In the final part of our series on commission-free ETF trading at Canadian discount brokerages, we look at the offers from Virtual Brokers and Questrade and conclude the series with some lessons learned from researching commission-free ETF offers. If you missed the earlier parts of the series, click here for part 1, here for part 2 or here for part 3.
Commission-Free ETFs at Virtual Brokers
While Virtual Brokers started offering commission-free ETF trading on a limited set of ETFs, in 2012 they rolled out commission-free ETF purchases on all ETFs. Because they have two “commission-free” ETF offers going concurrently, a great deal of confusion appears to have been caused with investors. As such, it bears repeating that at Virtual Brokers, all ETFs can be purchased commission-free but only a certain set of ETFs can be purchased and sold commission-free.
Committing to a list of 100 ETF funds by 17 different fund providers is a bold undertaking within the ETF space. Because funds change according to market forces, staying on top of which funds are still functional proved to be a challenge for Virtual Brokers.
An interesting discovery that was made when looking into the list of 100 ETFs advertised by Virtual Brokers was that their list contained a mixture of duplicate names, miscategorized ETFs and ETFs that had been discontinued. For example, the XID (iShares S&P CNX Nifty India Index Fund) appeared twice in the list (see below); CEW is the ticker symbol for both the WisdomTree Dreyfus Emerging Currency Fund and the Claymore (now iShares) Equal Weight Banc & Lifeco ETF however both were listed as being on the Canadian market (the WisdomTree ETF is listed on the NYSE); four ETFs were identified in the advertised list that had been discontinued for months: DENT, HAG, HIF and XRO; and lastly, many of the ETFs branded as Claymore had yet to be renamed to their new iShares titles.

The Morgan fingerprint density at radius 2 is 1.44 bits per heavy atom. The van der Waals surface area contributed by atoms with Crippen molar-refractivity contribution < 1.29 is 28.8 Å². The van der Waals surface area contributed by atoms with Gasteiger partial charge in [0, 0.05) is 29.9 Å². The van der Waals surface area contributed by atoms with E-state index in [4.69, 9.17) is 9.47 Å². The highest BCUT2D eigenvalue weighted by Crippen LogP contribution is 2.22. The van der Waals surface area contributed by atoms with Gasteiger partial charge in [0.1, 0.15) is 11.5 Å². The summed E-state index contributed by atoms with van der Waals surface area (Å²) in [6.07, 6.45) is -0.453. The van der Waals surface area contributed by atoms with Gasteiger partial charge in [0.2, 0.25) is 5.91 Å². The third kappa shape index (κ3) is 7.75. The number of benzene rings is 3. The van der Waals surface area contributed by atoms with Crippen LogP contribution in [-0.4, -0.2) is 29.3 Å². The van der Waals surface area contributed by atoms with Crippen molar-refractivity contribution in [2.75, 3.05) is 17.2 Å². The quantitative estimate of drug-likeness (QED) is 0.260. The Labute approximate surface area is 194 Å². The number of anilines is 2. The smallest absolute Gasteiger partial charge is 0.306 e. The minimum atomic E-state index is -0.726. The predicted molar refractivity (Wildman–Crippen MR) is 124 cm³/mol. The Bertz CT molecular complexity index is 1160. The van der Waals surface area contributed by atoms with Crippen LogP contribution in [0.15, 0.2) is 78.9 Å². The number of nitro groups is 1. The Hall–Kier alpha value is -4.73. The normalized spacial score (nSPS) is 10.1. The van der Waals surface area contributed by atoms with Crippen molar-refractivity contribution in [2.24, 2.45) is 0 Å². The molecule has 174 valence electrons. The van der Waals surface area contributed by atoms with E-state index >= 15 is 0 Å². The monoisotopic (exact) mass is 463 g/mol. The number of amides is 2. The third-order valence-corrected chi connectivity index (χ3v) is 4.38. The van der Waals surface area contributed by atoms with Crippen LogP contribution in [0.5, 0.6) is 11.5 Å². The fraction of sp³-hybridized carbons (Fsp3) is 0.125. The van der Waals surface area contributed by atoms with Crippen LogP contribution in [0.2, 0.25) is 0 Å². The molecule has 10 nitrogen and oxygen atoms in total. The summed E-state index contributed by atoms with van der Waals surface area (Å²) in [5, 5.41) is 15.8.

To Virtual Brokers’ credit, when these issues were pointed out to them, a senior representative confirmed that they would be corrected and after several emails, the list was updated and corrected within 24 hours. The new list has addressed the issues identified above with Virtual Brokers committing to keep their list of commission-free ETFs at 100. ETFs that have been added to replace the discontinued group include First Asset Canadian Convertible Bond ETF (CXF), Horizons Alphapro Balanced (HAA), First Asset DEX Government Bond Barbell Index ETF (GXF), First Asset DEX Corporate Bond Barbell Index ETF and the SPDR Barclays Short Term Treasury ETF (SST).
The fact Virtual Brokers faced a challenge keeping up with their own offers should serve as a lesson to investors. The ETF landscape is highly dynamic and the more specialized ETFs or those that might be more ‘exotic’ are also more prone to being discontinued from lack of investor interest. It would be wise to double check the availability of an ETF on the commission-free list ahead of placing any trades.
Despite the number of ETFs offered commission-free, the majority of funds (>60%) are equity-focused. Unlike the other two discount brokerages’ ETF selections, however, Virtual Brokers’ pool contains a couple of leveraged & inverse-leveraged ETFs which more active traders might find more appealing. Of the three discount brokerages offering commission-free ETFs, Virtual Brokers is also the only one that includes several BMO ETFs. While Virtual Brokers has a more diverse offering of ETF providers (17 providers), over 75% of the commission-free ETF pool comes from only three of those providers.
The fine print on the Virtual Brokers commission-free ETF offer is reasonably straight forward. Two key points to keep in mind for this offer are that in order to be eligible for commission-free ETF trading:
- ETFs must be held for at least one business day
- ETF trades must be placed via the WebTrader platform
There is no minimum purchase amount required so this is positive news for individuals with more modest portfolios. Also a positive feature, no commissions are charged at the time of purchase (and where applicable at the time of sale). In certain instances, other discount brokerages will deduct a commission fee at the time of the trade then issue a refund for the commission usually within a few days of the transaction.